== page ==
Police officers and elementary students on a pontoon boat
Members of the Duluth Police Department and fifth graders from Stowe Elementary School in Duluth gather on the police department's pontoon boat docked at Mont du Lac Marina.
Dan Williamson / Duluth News Tribune

"When I was a sergeant working the street, there was a guy that was unbelievably upset, demanding a supervisor to come to the scene," he recalled. "And I got to the scene and the guy looks at me and says, "You're Officer Zwak. You took me fishing.' It totally deescalated the situation. I didn't remember him, but he remembered me. It just totally shows how much doing this and building relationships with the kids means."

This time, the program has been a hit. The department has received numerous donations, with Cabela's helping get the program off the ground and the Minnesota Department of Natural Resources later offering a grant. Last week, the Larry and Donna Pulkrabek Foundation presented a $9,999 check. Local businesses including Marine General and Chalstrom's offer supplies and bait.

Three girls sitting in a boat with fishing poles
Nevaeh Jones, 10, from left, Aubrey Dryke, 11, and Keira Bunt, 11, sit on the Duluth Police Department's pontoon boat and hold their new fishing rods after a day of fishing. Each are fifth graders at Stowe Elementary School.
Dan Williamson / Duluth News Tribune

Donations funded the purchase of the 30-foot pontoon in 2020, but pandemic restrictions over the past two years has meant this will be the first summer it gets regular use. The boat, docked at Pier B, allows for excursions under the Aerial Lift Bridge and out onto Lake Superior — a magical experience, Zwak said, for kids who have never been out of the water before.

Two boys get ready to start fishing from a pontoon boat
Eli Pfeffer, front, and Izaiah Sorvik, both 11, get ready to fish. Both are fifth graders at Stowe Elementary School in Duluth and were invited for a day of fishing as part of the Duluth Police Department's "Get Hooked on Fishing" program.
Dan Williamson / Duluth News Tribune

"Nothing but good can come from going out fishing," he said. "There's so many places in the city of Duluth that you can take a bus to or walk to. If you learn this skill, you can use it. It's a good thing; it keeps you out of trouble."

The donations also now ensure that each child leaves with a T-shirt, fishing rod and tackle box — physical keepsakes to remember their day with the police department.

ADVERTISEMENT

So what did the kids learn?

"That policemen can be fun," Eli said.

A boy sits and holds a fishing rod
Jameson Skafte, 10, a fifth grader at Stowe Elementary School, poses while waiting for a fish to bite.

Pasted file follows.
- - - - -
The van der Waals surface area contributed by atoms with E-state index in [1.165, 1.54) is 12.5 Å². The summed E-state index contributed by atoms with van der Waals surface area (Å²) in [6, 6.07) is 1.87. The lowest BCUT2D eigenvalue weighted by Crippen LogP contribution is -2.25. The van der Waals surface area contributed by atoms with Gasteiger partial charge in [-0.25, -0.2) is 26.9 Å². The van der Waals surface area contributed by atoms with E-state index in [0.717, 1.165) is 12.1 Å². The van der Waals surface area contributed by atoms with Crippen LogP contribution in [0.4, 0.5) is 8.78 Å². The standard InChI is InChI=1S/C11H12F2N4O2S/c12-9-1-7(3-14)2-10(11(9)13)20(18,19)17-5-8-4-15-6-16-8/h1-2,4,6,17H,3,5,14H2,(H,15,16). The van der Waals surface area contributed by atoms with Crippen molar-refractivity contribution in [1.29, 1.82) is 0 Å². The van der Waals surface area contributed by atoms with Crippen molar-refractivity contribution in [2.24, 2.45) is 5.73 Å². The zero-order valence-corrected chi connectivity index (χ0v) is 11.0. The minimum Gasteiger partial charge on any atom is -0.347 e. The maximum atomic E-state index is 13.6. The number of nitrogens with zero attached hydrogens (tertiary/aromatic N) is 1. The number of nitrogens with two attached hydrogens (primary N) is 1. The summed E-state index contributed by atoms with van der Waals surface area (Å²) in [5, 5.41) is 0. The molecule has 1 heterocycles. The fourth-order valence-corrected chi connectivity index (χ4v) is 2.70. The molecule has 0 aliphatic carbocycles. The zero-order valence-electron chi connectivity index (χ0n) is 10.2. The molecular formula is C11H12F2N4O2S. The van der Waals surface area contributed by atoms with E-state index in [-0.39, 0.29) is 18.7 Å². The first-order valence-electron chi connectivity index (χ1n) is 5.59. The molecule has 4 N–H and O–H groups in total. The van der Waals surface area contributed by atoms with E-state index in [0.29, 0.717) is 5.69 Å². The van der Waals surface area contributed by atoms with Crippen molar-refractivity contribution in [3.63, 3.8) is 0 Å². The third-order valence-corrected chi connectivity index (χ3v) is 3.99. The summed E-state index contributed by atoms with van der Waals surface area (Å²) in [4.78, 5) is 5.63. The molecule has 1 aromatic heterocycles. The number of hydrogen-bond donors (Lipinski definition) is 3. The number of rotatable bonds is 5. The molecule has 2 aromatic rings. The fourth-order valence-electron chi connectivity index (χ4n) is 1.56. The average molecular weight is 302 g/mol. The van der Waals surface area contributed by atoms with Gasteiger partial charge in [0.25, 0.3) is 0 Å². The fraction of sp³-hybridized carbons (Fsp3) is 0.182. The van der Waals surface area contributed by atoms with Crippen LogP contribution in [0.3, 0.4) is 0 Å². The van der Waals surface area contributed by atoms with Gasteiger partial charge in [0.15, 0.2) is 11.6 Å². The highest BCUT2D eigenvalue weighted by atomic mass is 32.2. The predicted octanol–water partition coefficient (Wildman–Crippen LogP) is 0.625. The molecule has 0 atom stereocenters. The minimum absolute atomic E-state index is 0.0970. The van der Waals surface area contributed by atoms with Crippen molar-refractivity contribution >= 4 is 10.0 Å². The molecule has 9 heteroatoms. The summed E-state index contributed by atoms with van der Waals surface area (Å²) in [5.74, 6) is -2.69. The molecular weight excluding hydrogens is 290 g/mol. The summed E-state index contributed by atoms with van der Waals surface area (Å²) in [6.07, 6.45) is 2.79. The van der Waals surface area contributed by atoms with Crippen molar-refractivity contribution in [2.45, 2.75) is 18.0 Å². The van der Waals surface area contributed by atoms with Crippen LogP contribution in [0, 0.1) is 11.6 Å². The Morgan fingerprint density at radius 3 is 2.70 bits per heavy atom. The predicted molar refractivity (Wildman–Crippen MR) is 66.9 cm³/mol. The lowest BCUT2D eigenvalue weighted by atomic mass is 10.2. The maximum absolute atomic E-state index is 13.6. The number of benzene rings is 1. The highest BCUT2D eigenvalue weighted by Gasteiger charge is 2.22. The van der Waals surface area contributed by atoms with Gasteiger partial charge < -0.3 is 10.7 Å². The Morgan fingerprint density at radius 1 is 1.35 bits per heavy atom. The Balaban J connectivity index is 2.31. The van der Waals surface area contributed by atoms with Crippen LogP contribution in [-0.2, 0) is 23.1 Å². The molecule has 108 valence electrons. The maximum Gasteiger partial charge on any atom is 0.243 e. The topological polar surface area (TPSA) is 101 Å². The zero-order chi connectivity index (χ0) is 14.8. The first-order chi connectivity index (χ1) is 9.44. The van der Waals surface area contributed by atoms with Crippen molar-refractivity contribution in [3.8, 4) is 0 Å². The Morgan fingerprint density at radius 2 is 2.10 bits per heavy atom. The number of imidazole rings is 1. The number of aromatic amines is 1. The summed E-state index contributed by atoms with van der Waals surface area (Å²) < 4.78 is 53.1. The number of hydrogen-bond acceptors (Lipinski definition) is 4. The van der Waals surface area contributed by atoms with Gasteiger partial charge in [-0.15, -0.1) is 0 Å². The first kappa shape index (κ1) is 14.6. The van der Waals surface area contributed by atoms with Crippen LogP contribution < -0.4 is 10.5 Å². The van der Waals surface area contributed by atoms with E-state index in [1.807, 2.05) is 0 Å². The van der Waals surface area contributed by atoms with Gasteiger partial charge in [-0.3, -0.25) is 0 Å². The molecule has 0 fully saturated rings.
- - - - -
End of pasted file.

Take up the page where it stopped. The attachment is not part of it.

Dan Williamson / Duluth News Tribune
Two elementary students look at a police officer during a fishing trip
Eli Pfeffer, 11, center, looks at Duluth Police Lt. Ken Zwak, right, while Mackenzie Starkey, 11, looks on during a game of Simon Says.
Dan Williamson / Duluth News Tribune
A planer board gliding through the water
A side planer board glides through the water during a fishing trip on the St. Louis River for fifth graders at Stowe Elementary School.
Dan Williamson / Duluth News Tribune
Police officers, elementary students and a foundation member on a boat holding up a large check
Mike O'Hara of the Larry and Donna Pulkrabek Foundation, right, poses with Duluth Police Department officers and students and personnel from Stowe Elementary School at Mont du Lac Marina. The foundation donated $9,999.00 to the department’s ‘Get Hooked on Fishing’ program.
Dan Williamson / Duluth News Tribune

Tom Olsen has covered crime and courts for the Duluth News Tribune since 2013. He is a graduate of the University of Minnesota Duluth and a lifelong resident of the city. Readers can contact Olsen at 218-723-5333 or tolsen@duluthnews.com.
What to read next
Breaking News
The victim died at a local hospital.
Stevie and Sandy Paulson, along with the Northland Campus of Minnesota Adult and Teen Challenge, hosted the 14th Annual Breezy Point 5K north of Duluth on Saturday. The walk-bike-run race starts and ends in the Paulson’s driveway at their home on Island Lake. Over 550 people registered for the race, which raises funds and awareness for Minnesota Adult and Teen Challenge. In 2021, the event raised more than $60,000 and overall, the Breezy Point 5K has raised over $350,000 for recovery from addiction.
Fewer in-person summer school options could make it tough for students to catch up academically.
Bygones is researched and written by David Ouse, retired reference librarian from the Duluth Public Library. He can be contacted at djouse49@gmail.com.